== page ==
I was reminded of a recent conversation with a sage planning QC (no name). He stressed the legal importance and meaning of the word ‘Belt’. Perhaps not an unexpected commment from a lawyer – but a casual look at the map of English green belts shows a wide variety of form. Many have no semblance to a ‘belt’ whatsoever – and perhaps the word itself has become anachronistic.
    The evolution of Green Belts in Scotland have been influenced by Scandanavian practice – where they have ‘Grun Structur’ – Green Structure. Geddes’s (supposed) attraction to ‘green wedges’ has possibly helped. And this years candidate for RTPI Excellence in Rural Planning & Winner of last year’s most prestigious Scottish Planning Award – the Central Scotland Greenspace Project – takes this urban fringe planning to a new level. The matrix of green space areas is increasinbly being planned as functional space – the genuine green lungs around our major cities – used by all, accessible to all. Can’t help thinking the Land Reform Act 2003 brought in by the Scottish Parliament – which created a reponsible right of access to all land & a statutory approach to path creation (60,000km since 2003) has helped immensely.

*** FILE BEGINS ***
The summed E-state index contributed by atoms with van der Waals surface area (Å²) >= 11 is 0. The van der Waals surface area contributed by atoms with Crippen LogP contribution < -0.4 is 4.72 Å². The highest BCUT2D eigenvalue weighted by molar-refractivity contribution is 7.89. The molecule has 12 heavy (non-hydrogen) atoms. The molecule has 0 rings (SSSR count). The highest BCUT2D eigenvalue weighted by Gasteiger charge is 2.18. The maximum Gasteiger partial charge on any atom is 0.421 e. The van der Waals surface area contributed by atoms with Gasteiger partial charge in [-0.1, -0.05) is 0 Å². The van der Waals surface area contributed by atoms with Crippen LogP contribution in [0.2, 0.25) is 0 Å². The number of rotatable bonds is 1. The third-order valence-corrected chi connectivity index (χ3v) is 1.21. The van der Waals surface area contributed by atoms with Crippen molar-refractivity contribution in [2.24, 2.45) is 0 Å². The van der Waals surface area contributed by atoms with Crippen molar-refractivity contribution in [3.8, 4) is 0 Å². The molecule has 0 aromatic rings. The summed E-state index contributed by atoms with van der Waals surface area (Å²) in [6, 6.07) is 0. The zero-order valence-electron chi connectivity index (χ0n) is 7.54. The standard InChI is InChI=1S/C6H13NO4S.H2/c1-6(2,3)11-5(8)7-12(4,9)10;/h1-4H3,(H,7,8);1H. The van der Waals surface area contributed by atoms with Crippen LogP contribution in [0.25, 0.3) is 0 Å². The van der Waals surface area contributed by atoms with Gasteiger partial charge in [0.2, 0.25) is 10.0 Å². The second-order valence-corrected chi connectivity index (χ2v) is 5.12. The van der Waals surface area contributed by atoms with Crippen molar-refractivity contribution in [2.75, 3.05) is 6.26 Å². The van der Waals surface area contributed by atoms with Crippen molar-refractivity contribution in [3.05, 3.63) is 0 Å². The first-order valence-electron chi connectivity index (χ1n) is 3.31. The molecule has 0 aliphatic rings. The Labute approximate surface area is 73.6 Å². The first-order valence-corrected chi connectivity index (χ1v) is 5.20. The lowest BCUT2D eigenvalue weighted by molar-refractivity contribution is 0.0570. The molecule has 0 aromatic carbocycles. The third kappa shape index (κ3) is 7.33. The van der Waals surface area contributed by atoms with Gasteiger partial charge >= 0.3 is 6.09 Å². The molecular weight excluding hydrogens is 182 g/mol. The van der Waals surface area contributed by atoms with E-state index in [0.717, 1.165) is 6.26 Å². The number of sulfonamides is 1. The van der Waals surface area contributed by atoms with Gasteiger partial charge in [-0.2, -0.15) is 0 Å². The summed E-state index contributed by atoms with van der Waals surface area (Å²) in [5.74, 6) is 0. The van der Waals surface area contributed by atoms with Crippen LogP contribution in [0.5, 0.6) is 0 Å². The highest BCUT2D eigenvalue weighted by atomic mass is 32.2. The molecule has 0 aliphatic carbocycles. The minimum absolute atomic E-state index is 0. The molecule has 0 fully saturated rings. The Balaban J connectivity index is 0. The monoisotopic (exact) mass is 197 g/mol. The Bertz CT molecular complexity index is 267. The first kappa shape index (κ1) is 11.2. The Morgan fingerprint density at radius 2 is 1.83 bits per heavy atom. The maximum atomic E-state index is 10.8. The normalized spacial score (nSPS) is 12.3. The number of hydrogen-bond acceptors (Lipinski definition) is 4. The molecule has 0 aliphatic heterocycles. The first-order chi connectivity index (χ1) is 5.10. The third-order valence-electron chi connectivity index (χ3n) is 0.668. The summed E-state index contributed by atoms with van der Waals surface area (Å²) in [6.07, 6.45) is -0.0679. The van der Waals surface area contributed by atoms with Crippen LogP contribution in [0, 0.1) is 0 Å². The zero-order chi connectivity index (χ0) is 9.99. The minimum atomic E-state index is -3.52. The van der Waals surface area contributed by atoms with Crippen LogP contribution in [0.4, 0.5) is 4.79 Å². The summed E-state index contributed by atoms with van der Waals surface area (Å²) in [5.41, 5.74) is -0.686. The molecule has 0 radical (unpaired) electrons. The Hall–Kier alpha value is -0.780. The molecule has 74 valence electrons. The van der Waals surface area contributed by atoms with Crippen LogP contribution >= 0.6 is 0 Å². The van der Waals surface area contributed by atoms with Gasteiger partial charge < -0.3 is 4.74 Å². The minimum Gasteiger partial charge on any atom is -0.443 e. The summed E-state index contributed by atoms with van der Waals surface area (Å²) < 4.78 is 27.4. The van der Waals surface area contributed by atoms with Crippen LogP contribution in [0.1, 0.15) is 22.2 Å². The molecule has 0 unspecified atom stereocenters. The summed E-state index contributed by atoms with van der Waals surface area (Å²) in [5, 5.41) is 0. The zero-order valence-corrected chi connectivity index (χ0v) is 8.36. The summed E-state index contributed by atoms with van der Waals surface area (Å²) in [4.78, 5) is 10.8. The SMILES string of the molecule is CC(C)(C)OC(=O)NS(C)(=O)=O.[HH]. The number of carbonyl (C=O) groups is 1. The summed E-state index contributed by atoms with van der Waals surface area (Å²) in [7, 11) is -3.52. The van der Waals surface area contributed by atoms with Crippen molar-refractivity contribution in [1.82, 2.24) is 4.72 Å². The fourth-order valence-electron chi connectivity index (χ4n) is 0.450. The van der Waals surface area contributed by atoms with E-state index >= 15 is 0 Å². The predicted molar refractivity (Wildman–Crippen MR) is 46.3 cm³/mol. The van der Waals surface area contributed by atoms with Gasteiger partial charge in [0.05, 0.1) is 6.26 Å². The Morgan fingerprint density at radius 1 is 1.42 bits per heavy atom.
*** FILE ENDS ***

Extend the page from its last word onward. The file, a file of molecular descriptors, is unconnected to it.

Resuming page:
The irony is that this has probably assisted with housing land allocation. The 4 Strategic Plans for out 4 metropolitan areas carry a housing requirement for over 300,000 houses – and our Local Development Plans are busy rolling out the allocation. Yes it will be a tussle – but certainly Aberdeen & Edinburgh (perhaps more haltingly) have recently risen to that challenge. Aberdeen has allocated land for more than 20,000 new homes all greenfield and largely former green belt.
    Where there’s a will there’s a way.
    Now on to procurement….

  2. Thanks Bob. Great comments and find myself agreeing with all of them. In England Tees Valley has pioneered Green Wedges rather than Green Belt creating easier access to open green land/infrastructure for all residents rather than just those lucky enough to live near the urban edge.